Recent data would suggest, in fact, that PD-1– or PD-L1–targeting drugs can be quite effective as single agents in squamous cell carcinoma of the head and neck. And we’ll see very near-term phase III data that appear to show an improvement in overall survival with these drugs compared to [the] standard of care.

Robert L. Ferris, MD, PhD, FACS: Often, we’re asked about new treatment approaches for head and neck cancer, given that we’ve had the traditional three modalities for decades. Fortunately, our biological data and scientific understanding of this disease has improved for the past 10 or 20 years. We’ve studied not only the genomic alterations in the tumor, but also this concept that the host—the patient—has an immune system that, at some point in the disease, was able to recognize the tumor cell as abnormal and was ultimately unsuccessful at preventing it, but still plays a role perhaps in keeping it at bay. As we’ve identified, some of the mechanisms that tumors use to evade the immune system—that has led to the identification of the expression of PD-1 (programmed death 1)—on infiltrating lymphocytes in cancers and its ligand, PD-L1 is expressed by the tumor cell or by immune inflammatory cells. This PD-1 pathway is part of a larger family of receptors called checkpoint immune receptors, and these can be targeted now in the clinic.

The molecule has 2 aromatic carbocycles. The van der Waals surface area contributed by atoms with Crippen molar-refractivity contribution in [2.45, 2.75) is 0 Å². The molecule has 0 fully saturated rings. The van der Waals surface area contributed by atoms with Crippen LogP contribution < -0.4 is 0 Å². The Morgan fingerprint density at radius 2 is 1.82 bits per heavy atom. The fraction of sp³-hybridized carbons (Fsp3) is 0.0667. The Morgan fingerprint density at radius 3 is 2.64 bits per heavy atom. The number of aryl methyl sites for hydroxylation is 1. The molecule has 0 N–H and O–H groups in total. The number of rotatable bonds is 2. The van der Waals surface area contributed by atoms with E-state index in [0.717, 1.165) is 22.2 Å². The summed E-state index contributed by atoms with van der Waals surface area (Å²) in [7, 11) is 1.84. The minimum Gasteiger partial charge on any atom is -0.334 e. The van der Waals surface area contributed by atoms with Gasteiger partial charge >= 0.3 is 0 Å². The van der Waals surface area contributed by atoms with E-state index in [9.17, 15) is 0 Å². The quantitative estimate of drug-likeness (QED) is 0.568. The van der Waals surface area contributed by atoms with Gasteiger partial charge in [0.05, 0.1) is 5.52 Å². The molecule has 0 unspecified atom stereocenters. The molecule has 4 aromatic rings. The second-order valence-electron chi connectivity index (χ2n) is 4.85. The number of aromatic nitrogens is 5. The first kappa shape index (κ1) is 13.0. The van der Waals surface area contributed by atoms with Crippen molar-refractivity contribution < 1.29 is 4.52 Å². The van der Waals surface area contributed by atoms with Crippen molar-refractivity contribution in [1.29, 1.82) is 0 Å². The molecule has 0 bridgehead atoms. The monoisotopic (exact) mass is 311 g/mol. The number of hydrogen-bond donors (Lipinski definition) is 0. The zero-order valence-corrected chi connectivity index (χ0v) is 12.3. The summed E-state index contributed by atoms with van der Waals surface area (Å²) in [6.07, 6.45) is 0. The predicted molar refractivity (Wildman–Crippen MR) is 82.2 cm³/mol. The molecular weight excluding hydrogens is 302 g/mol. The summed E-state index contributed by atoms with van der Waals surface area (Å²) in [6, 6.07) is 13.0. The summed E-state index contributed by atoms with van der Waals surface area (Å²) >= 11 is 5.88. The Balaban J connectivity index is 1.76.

Fortunately, there are agents that were previously effective in melanoma and more recently in non–small cell lung cancer, and so they’ve begun to be tested in head and neck cancer. And, in fact, we’ve talked about the potential for immunotherapy. We’re now able to remove that word, potential, and change it for positive data that have now arisen from targeting the PD-1 pathway with a positive overall survival benefit. Data are not yet public, but there has been a press release from the company that makes nivolumab, based on a randomized phase III study suggesting an overall survival benefit—and that study was stopped early. This was similar to data that we’ve had for the past two ASCOs for a different antibody—pembrolizumab—that targets the same PD-1 receptor and disrupts the PD-1/PD-L1 interaction. And we had phase I data from two different cohorts using pembrolizumab, suggesting quite a promising response rate. We still await those data, which have been presented, to be published, but that should be soon.